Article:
Artist Harriet Burden, consumed by fury at the lack of recognition she has received from the New York art establishment, embarks on an experiment: she hides her identity behind three male fronts who exhibit her work as their own. And yet, even after she has unmasked herself, there are those who refuse to believe she is the woman behind the men.
Presented as a collection of texts compiled by a scholar years after Burden's death, the story unfolds through extracts from her notebooks, reviews and articles, as well as testimonies from her children, her lover, a dear friend, and others more distantly connected to her. Each account is different, however, and the mysteries multiply. One thing is clear: Burden's involvement with the last of her 'masks' turned into a dangerous psychological game that ended with the man's bizarre death.
This is a polyphonic tour de force from the internationally acclaimed author of What I Loved, an intricately conceived, diabolical puzzle that explores the way prejudice, fame, money and desire influence our perceptions of one another. Emotionally intense, intellectually rigorous, ironic and playful, The Blazing World is as gripping as it is thought-provoking.
I have told nearly everyone I love - and some random acquaintances - to stop whatever they are doing and read [Hustvedt's] new novel . . . The Blazing World is the playful, ebullient, brainy story of Harriet "Harry" Burden, an artist in her early sixties . . . The book is clearly a feminist undertaking but joyously, unpredictably so. Hustvedt eschews all feminist cliché. She throws herself into rich ambiguities . . . Hustvedt's novels have always been smart, accomplished, critically acclaimed but this one feels like a departure. There is more heat in it, more wildness; it seems to burst on to a whole other level of achievement and grace . . . the book will blaze through the world. — Katie Roiphe, Financial Times
This novel is like a palimpsest, built from many paper-tissue thin layers, some more transparent than others, and told through many voices, put together so cleverly it is not clear where the lines are between fact and fiction, let alone between the fictions within the fiction . . . Siri Hustvedt has created a complex world of play and interplay. This novel is a puzzle, a mystery, a dance, filled with intrigue, a truly wonderful intellectual work that makes you think and laugh and tickles the brain. — Victoria Moore, Daily Mail
Harry is a lovable, maddening whirlwind . . . The fury is brilliantly done, and so is the love affair Harry embarks on with a fat failed poet . . . Hustvedt writes with a cool precision that can give her work a blistering power . . . The Blazing World is a dazzling novel, the kind that makes you cry (or nearly cry) as well as think. — Christina Patterson, The Sunday Times
There is a fair amount of anger in the book: feminist anger, but also disdain for journalists, for the art industry, for a gendered world that ignores women like Harriet and rewards men like her husband . . . It might have become shrill in the hands of a lesser writer. As it is, it is at once a story of a privileged Upper East type who bleeds the wounds of Western liberal feminism, and also the universal, deeply affecting story of overshadowed women who are made - or make themselves - small, however big their ambition . . . The Blazing World is a profound and deeply serious book on many levels, but it is most entertaining in its critique of the New York art scene - its vanities, double standards, blind-spots . . . [A novel of] immense soulfulness and wisdom — Arifa Akbar, Independent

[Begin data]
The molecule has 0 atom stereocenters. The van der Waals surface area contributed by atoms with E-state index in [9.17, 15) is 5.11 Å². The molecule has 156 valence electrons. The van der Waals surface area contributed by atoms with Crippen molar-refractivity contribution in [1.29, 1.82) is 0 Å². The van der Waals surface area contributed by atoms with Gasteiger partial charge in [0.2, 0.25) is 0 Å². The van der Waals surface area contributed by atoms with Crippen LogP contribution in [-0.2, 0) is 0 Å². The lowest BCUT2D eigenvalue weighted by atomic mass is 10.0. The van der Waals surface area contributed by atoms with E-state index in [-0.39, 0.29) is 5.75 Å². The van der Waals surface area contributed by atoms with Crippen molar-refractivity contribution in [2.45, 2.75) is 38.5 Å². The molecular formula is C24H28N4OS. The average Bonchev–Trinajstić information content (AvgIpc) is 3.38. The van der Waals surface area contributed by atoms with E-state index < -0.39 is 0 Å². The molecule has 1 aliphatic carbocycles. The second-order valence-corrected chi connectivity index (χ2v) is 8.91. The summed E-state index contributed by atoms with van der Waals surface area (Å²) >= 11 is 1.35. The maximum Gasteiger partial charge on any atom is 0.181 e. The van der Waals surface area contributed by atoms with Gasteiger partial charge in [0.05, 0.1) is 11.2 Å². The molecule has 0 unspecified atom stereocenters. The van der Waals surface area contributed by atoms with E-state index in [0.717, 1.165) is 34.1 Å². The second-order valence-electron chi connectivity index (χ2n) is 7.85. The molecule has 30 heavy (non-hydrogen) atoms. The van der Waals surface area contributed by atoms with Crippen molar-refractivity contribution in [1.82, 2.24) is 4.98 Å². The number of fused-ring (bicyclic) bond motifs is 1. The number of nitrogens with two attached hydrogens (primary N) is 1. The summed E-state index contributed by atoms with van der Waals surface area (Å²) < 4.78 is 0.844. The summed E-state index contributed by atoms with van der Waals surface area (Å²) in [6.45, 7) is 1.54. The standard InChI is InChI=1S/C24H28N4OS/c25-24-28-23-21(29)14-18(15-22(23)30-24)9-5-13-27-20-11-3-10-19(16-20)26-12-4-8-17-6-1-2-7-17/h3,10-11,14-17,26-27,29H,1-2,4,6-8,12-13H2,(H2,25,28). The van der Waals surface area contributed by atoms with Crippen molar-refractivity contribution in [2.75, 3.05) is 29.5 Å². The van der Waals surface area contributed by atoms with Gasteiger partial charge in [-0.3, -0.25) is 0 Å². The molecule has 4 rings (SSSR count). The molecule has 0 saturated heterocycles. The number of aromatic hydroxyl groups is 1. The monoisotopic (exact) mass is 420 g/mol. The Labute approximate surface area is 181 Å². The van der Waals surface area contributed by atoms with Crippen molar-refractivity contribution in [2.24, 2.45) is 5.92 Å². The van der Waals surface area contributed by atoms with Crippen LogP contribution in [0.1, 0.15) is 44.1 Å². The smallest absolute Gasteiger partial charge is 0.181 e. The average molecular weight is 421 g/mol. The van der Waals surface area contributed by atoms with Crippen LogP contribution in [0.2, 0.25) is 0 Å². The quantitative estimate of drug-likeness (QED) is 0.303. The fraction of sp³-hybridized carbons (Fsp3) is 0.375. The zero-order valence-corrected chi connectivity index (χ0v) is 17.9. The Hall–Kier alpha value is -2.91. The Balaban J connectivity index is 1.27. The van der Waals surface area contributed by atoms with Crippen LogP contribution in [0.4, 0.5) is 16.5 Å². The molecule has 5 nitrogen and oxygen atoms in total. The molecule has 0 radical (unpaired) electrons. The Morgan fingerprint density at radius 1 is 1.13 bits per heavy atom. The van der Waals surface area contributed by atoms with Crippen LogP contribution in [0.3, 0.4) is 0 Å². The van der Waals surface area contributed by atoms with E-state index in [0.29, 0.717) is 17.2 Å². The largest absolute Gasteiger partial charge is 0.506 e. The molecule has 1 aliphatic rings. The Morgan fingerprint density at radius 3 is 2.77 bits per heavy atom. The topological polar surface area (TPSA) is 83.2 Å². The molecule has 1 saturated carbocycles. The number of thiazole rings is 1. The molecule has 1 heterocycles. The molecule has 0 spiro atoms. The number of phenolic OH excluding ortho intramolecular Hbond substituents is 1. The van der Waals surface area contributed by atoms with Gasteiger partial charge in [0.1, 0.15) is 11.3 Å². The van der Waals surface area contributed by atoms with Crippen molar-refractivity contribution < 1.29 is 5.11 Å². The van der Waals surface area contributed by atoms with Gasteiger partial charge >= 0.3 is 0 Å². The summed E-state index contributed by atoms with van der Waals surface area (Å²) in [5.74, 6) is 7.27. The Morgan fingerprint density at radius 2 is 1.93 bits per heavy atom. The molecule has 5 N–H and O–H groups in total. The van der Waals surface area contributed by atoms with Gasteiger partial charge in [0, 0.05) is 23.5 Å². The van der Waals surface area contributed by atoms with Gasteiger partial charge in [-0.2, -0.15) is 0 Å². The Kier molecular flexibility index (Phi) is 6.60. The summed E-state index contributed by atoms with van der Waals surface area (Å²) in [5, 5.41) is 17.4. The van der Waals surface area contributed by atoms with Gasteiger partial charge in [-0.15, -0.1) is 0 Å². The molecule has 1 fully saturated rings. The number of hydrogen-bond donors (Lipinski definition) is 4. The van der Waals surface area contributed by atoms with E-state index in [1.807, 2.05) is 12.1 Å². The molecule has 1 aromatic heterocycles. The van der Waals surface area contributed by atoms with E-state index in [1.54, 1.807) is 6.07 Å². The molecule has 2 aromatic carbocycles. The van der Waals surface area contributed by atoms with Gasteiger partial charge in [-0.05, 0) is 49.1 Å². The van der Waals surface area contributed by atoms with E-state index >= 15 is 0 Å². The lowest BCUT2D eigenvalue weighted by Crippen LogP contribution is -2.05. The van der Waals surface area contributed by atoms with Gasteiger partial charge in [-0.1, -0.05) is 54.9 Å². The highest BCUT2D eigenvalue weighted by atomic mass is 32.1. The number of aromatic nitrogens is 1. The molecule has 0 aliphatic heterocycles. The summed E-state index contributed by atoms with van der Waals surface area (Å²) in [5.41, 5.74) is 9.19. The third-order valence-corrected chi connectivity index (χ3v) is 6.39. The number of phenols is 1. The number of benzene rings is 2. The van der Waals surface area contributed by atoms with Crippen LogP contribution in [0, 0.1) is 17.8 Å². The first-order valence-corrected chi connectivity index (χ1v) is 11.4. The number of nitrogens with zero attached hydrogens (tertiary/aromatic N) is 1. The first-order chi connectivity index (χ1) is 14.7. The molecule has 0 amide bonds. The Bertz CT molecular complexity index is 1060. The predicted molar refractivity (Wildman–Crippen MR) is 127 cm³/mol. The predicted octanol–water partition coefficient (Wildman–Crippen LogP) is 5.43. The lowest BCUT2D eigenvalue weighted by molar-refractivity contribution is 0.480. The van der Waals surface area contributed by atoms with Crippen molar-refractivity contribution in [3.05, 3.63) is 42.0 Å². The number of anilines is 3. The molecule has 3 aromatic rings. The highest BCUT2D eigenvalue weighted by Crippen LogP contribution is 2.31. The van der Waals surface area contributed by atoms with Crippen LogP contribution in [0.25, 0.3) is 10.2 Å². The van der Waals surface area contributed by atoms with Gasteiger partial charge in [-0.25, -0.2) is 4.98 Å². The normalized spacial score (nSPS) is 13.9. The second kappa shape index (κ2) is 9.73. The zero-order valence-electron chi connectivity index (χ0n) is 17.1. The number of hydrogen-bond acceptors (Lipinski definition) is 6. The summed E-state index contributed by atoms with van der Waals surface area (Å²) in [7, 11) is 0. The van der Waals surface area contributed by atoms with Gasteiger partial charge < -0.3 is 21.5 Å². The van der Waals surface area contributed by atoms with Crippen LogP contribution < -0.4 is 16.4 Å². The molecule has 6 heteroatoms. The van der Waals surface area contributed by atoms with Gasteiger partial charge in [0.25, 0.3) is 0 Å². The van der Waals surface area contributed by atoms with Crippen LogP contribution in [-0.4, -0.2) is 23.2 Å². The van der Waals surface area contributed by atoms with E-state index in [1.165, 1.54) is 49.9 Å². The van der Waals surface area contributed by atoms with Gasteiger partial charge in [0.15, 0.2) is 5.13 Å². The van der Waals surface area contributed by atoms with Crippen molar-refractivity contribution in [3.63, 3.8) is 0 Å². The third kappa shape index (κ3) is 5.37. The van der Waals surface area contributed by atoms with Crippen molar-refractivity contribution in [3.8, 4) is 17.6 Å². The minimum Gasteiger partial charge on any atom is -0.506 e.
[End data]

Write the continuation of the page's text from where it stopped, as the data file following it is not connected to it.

The richness and playfulness of the novel is down to the way it is structured . . . What is remarkable is the way Hustvedt manages to take her range of intellectual interests and this ostensibly complex format and forge a gripping narrative. — Duncan White, Daily Telegraph
It is an exuberantly clever piece of work. Fascinated by disguise, play-acting and ventriloquism, it lures its readers into a maze of characters, viewpoints and apparently persuasive arguments - then insists, refreshingly, that they think their way out . . . There's a central mystery to unravel in The Blazing World, but its real pleasures come from Hustvedt's startling talent for voice and register . . . the narrative becomes a brilliant catfight of dogmas and orthodoxies . . . a novel that gloriously lives up to its title, one blazing with energy and thought. — Tim Martin, The Times
Hustvedt offers a slickly written multiplicity of perspectives . . . The Blazing World ramps up thrillingly as it becomes apparent that Harriet's final collaboration has taken a sinister turn . . . Densely brilliant, but terrifyingly clever . . . But you don't need a PhD in Kierkegaard to enjoy Hustvedt's writing, and it's a pleasure to feel your brain whirring as it forges links and finds the cracks across differing accounts . . . Hustvedt's text is carefully, impressively constructed: she's as convincing in each fictional voice as Harriet is in her masks. — Holly Williams, Independent on Sunday
Both intellectually and emotionally gripping . . . the generosity of the storytelling leads to full and often affecting backstories for all the main characters . . . [it] feels like one of those novels in which a well-established author triumphantly sums up, and possibly even surpasses, everything they've done before. — James Walton, Spectator
Even by Siri Hustvedt's extremely high standards, The Blazing World is an extraordinary book . . . Hustvedt juggles the many voices and many truths masterfully, drawing the reader into an intricate and a puzzling web . . . The precision of the language makes each detail jewel-like and tangible. — Clare Heal, Sunday Express
Her prose is brilliant, furious, teeming with intelligence and life - an experiment in reception itself. — Literary Review